‘Make America Sick Again’: Dems blast passage of Trump admin’s smog bill
The Ozone Standards Implementation Act of 2017, which, if signed into law, would scrap the implementation of air pollution standards for the next eight years. The guidelines were issued by the Environmental Protection Agency (EPA) under President Barack Obama in 2015.
Those regulations reduced the allowed amount of ground-level ozone from 75 parts per billion (ppb) to 70 ppb.
“The bill would delay lifesaving protections against ozone pollution, exposing Americans to unnecessary pollution levels that will lead to asthma attacks and premature deaths that could have been prevented,” said Harold P. Wimmer, head of the American Lung Association, one of over a dozen health organizations opposing the bill.
Wimmer called it a “direct assault” on the right of Americans to breathe healthy air.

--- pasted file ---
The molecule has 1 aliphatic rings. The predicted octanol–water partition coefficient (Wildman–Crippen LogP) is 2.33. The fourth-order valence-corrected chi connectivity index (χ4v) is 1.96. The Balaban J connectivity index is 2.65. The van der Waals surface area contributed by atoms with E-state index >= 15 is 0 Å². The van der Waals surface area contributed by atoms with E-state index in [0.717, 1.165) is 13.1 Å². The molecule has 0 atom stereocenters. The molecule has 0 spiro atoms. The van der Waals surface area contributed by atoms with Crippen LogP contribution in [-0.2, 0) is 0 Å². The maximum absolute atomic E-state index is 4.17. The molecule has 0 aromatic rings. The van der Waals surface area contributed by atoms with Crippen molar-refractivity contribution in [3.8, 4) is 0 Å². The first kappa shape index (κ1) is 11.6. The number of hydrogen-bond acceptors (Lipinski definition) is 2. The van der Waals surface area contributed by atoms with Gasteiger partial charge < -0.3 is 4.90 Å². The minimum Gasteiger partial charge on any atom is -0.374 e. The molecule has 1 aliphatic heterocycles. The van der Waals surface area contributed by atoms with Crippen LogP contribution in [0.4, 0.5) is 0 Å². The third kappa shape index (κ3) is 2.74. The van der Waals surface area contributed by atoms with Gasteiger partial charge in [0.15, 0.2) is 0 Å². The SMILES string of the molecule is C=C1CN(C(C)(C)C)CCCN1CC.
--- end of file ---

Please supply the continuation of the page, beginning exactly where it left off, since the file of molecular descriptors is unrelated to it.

Several pro-business groups such as the American Petroleum Institute, the American Chemistry Council and the US Chamber of Commerce have predictably supported the legislation.
“This bill is about listening to job creators back home,” said its primary sponsor, Representative Pete Olson (R-Texas), who represents a district that depends on the oil and gas industry.
Stricter standards approved by Obama’s EPA would force American companies to invest billions in new pollution reduction measures, according to Olson.
“This is a blueprint to Make America Sick Again,” countered Democratic Rep. Gerald Connolly of Virginia, mocking Donald Trump’s campaign slogan.
The EPA under the previous administration estimated that it would cost $1.4 billion to meet the stricter standards, arguing, that the benefits for public health outweighed the price.
A bill, similar to the one passed by the House Tuesday, is advancing in the Republican-controlled Senate.
Earlier in July, the US Court of Appeals for the District of Columbia Circuit struck down the Trump administration’s 90-day suspension of Obama-era rules that limited methane and smog-forming pollutants emitted by oil and gas wells.
The court said the EPA under Trump could reconsider the rules but could not delay the date it begins.
Scott Pruitt, now the head of the EPA, previously sued the agency 14 times in his capacity as Oklahoma’s attorney general for its efforts to regulate mercury, smog and other forms of pollution.
Pruitt claimed the EPA overstepped its legal authority by saddling the fossil-fuel industry with unnecessary regulations.